Oppenheimer also produced TV shows such as The Drew Cary Show, George Lopez, Wanda Sykes, and Norm Macdonald as president of Mohawk Productions at Warner Bros. Previously, she served as executive vice president of NBC Universal International Television Production, where she initiated and executive produced Family Tree, the critically acclaimed Christopher Guest comedy that aired on HBO and BBC Two. And she conceived and led U.S. strategies as production consultant to the popular series Downton Abbey during its complete run.
“We try to choose films about marginalized groups and communities whose stories are underrepresented and then use the films to connect with local communities.”
Oppenheimer, who graduated magna cum laude with a bachelor’s degree in English secondary education, received the Buffalo State College Distinguished Alumnus Award in 2001 and was awarded an honorary doctor of fine arts from the State University of New York in 2005.
Receiving that honor marked her last time on campus. Then she received a call from Goldman, who told Oppenheimer about Beyond Boundaries, the campus’s screening and discussion series focused on social justice issues.
“We try to choose films about marginalized groups and communities whose stories are underrepresented and then use the films to connect with local communities,” Goldman said. “When she told us about FOSTER, we felt it was a perfect fit.”
When she first started working on the documentary, Oppenheimer said, she knew little about the size or complexity of the foster care system. By the end, her knowledge base had grown immensely.
“I learned that one consistent caring adult could make all the difference in a child’s life,” she said. “I learned a lot about the elasticity of the brain and how there’s hope if you can provide services and attention. I learned a lot about the impact of trauma. It reinforced for me how crucial an individual’s early development is.”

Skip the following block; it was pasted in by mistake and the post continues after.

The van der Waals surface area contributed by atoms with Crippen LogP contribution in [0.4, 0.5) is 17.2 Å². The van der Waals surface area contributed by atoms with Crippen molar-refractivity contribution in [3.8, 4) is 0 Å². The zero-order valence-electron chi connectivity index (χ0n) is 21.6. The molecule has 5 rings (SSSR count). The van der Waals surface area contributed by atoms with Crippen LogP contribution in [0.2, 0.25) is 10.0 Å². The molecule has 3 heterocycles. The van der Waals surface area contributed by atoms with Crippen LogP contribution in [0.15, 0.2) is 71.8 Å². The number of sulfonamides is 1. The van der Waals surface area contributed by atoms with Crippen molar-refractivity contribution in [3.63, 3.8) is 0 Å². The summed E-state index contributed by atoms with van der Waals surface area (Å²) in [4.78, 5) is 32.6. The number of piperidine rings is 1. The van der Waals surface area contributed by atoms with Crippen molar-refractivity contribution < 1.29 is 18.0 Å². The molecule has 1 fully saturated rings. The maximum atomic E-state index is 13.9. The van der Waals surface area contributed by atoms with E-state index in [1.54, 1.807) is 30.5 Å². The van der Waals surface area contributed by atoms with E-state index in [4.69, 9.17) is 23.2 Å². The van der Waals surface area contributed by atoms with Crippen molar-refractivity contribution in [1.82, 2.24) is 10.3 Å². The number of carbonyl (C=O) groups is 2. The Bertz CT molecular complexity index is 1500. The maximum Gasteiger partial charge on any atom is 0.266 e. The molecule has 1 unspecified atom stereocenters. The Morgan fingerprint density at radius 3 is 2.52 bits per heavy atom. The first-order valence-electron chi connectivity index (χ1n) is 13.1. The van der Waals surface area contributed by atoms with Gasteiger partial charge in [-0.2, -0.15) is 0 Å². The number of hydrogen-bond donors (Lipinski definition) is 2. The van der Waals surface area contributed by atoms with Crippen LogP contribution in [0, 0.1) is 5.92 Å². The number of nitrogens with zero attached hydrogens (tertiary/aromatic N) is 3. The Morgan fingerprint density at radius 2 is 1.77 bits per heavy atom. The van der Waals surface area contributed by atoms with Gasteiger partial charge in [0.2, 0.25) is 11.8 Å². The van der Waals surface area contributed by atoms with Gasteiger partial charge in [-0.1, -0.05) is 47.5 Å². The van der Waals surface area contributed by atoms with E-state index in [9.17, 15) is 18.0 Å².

The pathway to Oppenheimer’s impressive career has definite ties to her early days at Buffalo State, both in the people she met, some who became lifelong friends, and the opportunities she found outside of class, specifically her role as head of the campus lecture committee.
“We booked speakers—political activists, authors, and poets—including Hunter Thompson and Ken Kesey,” she said. “I had to do the research, negotiate the speaking fees, and sometimes pick up the speakers when they arrived. It was an early form of producing I didn’t recognize at the time.”
Oppenheimer worked briefly in publishing in New York City after college and discovered her love for working in TV and film almost by accident. She landed a job as the executive assistant—and essentially the entire staff—for an independent producer working out of his New York apartment.
“I got to do a little bit of everything,” she said. “The job created the underpinnings for my career. The company grew around me and opened up more opportunities.”
Her trajectory supports her belief that there’s no one path to success in entertainment.
“It’s a wide-open field,” she said. “Anyone can get into the business with the right determination, a good dose of luck, and good decision making.”